Fishing Boat Inn Boulmer

The old coal-house doors are fascinating.  Just imagine what went on behind every one of them.

Keep the home fires burning [War-time song]

Every house had a coal-fire and a coal-shed, but since the advent of central heating and Clean Air Laws, most people no longer use them.  The Coal Man was a regular delivery-man.  Families with the breadwinner working in the pits might have had an allowance.  Everyone else had to buy theirs.  Every family argued over who would fetch the coal, clean the fire-place, and dispose of the ashes.

It would be easy to look back on the good old days with nostalgia.

A visit to Woodhorn is popular for that reason, but life in those days was hard; many an old-age has been marred by chronic health conditions stemming from that time.


Alnwick's Bailiffgate Museum has a display worth viewing.  The fire range [right] will be familiar to older readers - the sole source of heat, cooking, and hot water, provided you had coal and the money to buy it.

Another Northumberland mining place is Ashington, home of the legendary Charlton footballing brothers, Jack and Bobby Charlton, giving us many images of the time.  Michael Walker gives a great account in:  Where coal was King and football was a religion”  

You can even see the coal shed doors.


Amble too has its back streets and coal-shed doors but its past glory as a major coal-exporting port is now long gone with little evidence to show from it.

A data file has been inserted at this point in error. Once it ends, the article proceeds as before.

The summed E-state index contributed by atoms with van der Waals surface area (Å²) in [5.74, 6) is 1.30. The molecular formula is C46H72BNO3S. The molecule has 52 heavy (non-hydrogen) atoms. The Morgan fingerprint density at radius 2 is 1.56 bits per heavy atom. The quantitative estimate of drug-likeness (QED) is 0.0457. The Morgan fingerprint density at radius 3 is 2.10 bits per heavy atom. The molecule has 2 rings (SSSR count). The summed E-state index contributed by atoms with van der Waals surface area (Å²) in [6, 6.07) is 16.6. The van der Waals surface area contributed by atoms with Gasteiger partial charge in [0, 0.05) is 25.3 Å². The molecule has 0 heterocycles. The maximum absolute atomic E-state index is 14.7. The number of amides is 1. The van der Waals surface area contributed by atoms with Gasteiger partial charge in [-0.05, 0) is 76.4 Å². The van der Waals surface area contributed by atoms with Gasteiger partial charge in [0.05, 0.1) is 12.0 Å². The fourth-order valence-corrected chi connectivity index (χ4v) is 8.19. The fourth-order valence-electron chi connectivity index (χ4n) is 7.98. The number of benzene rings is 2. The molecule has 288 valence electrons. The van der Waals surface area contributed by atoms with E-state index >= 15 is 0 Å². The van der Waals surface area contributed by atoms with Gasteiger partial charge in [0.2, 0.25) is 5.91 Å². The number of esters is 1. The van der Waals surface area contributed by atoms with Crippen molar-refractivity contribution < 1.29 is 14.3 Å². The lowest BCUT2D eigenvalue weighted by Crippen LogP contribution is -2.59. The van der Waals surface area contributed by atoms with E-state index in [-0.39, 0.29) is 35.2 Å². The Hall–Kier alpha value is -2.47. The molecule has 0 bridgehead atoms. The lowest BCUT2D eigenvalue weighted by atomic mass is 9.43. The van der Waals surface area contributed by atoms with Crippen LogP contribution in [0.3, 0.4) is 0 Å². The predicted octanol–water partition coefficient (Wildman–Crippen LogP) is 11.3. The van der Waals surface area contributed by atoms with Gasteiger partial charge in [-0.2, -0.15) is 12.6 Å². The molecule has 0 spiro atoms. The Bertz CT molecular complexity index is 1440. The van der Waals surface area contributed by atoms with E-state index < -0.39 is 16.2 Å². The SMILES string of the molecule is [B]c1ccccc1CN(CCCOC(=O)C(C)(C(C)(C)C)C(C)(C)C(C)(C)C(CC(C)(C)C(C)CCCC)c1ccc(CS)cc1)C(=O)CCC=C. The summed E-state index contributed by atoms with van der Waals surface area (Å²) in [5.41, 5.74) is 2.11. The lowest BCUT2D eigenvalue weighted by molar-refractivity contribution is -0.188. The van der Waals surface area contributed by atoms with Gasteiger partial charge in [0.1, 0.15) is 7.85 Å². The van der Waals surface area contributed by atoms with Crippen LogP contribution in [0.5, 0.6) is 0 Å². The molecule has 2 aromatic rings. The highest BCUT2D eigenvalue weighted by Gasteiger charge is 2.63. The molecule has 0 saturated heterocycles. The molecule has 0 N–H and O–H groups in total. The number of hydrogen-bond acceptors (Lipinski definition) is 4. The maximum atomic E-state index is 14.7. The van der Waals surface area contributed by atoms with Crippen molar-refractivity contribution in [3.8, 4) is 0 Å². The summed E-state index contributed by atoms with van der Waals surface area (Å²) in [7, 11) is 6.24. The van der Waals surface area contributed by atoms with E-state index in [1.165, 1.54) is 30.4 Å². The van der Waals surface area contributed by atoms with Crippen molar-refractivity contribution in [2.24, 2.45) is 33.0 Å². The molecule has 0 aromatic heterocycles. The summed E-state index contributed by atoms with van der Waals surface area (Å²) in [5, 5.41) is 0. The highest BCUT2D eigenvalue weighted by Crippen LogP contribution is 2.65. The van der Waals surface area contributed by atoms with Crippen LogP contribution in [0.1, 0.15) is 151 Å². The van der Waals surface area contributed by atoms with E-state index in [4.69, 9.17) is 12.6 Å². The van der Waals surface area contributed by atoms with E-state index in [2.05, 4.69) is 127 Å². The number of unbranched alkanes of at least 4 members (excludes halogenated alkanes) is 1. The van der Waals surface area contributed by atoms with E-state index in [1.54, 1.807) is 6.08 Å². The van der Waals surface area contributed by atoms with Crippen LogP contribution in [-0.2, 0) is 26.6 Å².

Sunday lunchtimes is a good time to visit Amble.  There is a market.  My 50p teapot I use  every day in Cambodia came from there.  I wonder what the previous owner would make of that!  Most of all for me is that Amble's unspoilt pubs still put out "freebies" on the bar, with the Schooner's roast potatoes the pick of them. If you log in to the link - do you like the ceiling?  When I say "unspoilt" I mean that there's been no major refurbishment of most of them.  Some could do with upgrading but let's hope it's done without destroying their character, as is often the case.

Almost the exact spot on Amble harbour-side – Now and Then


Foot Note

This blog may be a rest from politics but as I said in a tweet there are always points ts to be made, lessons to be learned.  Cambodia has only small coal deposits but it is determined to exploit them, and it is building coal-fired power stations with help from China.  Will it do so while protecting the environment and health of its people?  This policy proceeds at the same time as it vies for overseas aid for climate-change projects. Are these not more peculiar contradictions on the part of authorities and donors?

More Reading

Photographs

These days a simple internet search produces digital images of most places.  You can see some of my photographs in my Google Drive collection.  I also have a collection from a CD I bought years ago very old black and white photographs of Alnwick, some of which are not online.